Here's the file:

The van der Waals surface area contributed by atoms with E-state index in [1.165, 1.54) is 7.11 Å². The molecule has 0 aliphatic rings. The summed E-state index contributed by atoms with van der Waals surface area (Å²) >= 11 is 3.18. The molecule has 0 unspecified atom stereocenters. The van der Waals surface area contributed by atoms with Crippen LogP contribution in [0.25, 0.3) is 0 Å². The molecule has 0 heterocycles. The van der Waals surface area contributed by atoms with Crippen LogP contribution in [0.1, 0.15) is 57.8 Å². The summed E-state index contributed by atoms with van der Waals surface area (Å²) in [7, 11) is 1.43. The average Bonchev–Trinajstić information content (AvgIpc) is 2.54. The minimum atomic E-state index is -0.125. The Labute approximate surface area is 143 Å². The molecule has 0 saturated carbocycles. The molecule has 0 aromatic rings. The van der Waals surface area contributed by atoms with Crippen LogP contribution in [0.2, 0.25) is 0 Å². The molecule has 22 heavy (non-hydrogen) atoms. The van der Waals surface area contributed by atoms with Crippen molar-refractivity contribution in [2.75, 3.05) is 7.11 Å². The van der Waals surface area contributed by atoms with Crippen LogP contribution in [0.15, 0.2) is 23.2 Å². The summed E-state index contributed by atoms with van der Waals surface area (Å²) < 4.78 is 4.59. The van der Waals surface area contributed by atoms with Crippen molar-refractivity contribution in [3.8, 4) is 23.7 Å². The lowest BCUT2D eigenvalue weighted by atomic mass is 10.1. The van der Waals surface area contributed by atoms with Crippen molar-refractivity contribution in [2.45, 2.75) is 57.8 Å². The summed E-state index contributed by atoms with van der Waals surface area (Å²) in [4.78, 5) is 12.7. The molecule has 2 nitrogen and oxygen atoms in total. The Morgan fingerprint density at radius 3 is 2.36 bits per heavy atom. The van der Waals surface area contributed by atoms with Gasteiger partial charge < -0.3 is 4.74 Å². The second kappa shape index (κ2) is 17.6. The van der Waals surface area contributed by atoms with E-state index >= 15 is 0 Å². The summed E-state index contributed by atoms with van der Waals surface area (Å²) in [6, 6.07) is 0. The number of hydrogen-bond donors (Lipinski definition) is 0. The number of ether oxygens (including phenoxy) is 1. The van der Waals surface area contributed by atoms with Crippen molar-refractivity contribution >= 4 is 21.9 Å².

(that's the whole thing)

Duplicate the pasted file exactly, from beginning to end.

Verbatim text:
The van der Waals surface area contributed by atoms with E-state index in [1.165, 1.54) is 7.11 Å². The molecule has 0 aliphatic rings. The summed E-state index contributed by atoms with van der Waals surface area (Å²) >= 11 is 3.18. The molecule has 0 unspecified atom stereocenters. The van der Waals surface area contributed by atoms with Crippen LogP contribution in [0.25, 0.3) is 0 Å². The molecule has 0 heterocycles. The van der Waals surface area contributed by atoms with Crippen LogP contribution in [0.1, 0.15) is 57.8 Å². The summed E-state index contributed by atoms with van der Waals surface area (Å²) in [7, 11) is 1.43. The average Bonchev–Trinajstić information content (AvgIpc) is 2.54. The minimum atomic E-state index is -0.125. The Labute approximate surface area is 143 Å². The molecule has 0 saturated carbocycles. The molecule has 0 aromatic rings. The van der Waals surface area contributed by atoms with Crippen LogP contribution in [0.2, 0.25) is 0 Å². The molecule has 22 heavy (non-hydrogen) atoms. The van der Waals surface area contributed by atoms with Crippen molar-refractivity contribution in [2.75, 3.05) is 7.11 Å². The van der Waals surface area contributed by atoms with Crippen LogP contribution in [0.15, 0.2) is 23.2 Å². The summed E-state index contributed by atoms with van der Waals surface area (Å²) < 4.78 is 4.59. The van der Waals surface area contributed by atoms with Crippen molar-refractivity contribution in [3.8, 4) is 23.7 Å². The lowest BCUT2D eigenvalue weighted by atomic mass is 10.1. The van der Waals surface area contributed by atoms with Crippen molar-refractivity contribution in [2.45, 2.75) is 57.8 Å². The summed E-state index contributed by atoms with van der Waals surface area (Å²) in [4.78, 5) is 12.7. The molecule has 2 nitrogen and oxygen atoms in total. The Morgan fingerprint density at radius 3 is 2.36 bits per heavy atom. The van der Waals surface area contributed by atoms with Gasteiger partial charge < -0.3 is 4.74 Å². The second kappa shape index (κ2) is 17.6. The van der Waals surface area contributed by atoms with E-state index >= 15 is 0 Å². The summed E-state index contributed by atoms with van der Waals surface area (Å²) in [6, 6.07) is 0. The number of hydrogen-bond donors (Lipinski definition) is 0. The number of ether oxygens (including phenoxy) is 1. The van der Waals surface area contributed by atoms with Crippen molar-refractivity contribution >= 4 is 21.9 Å².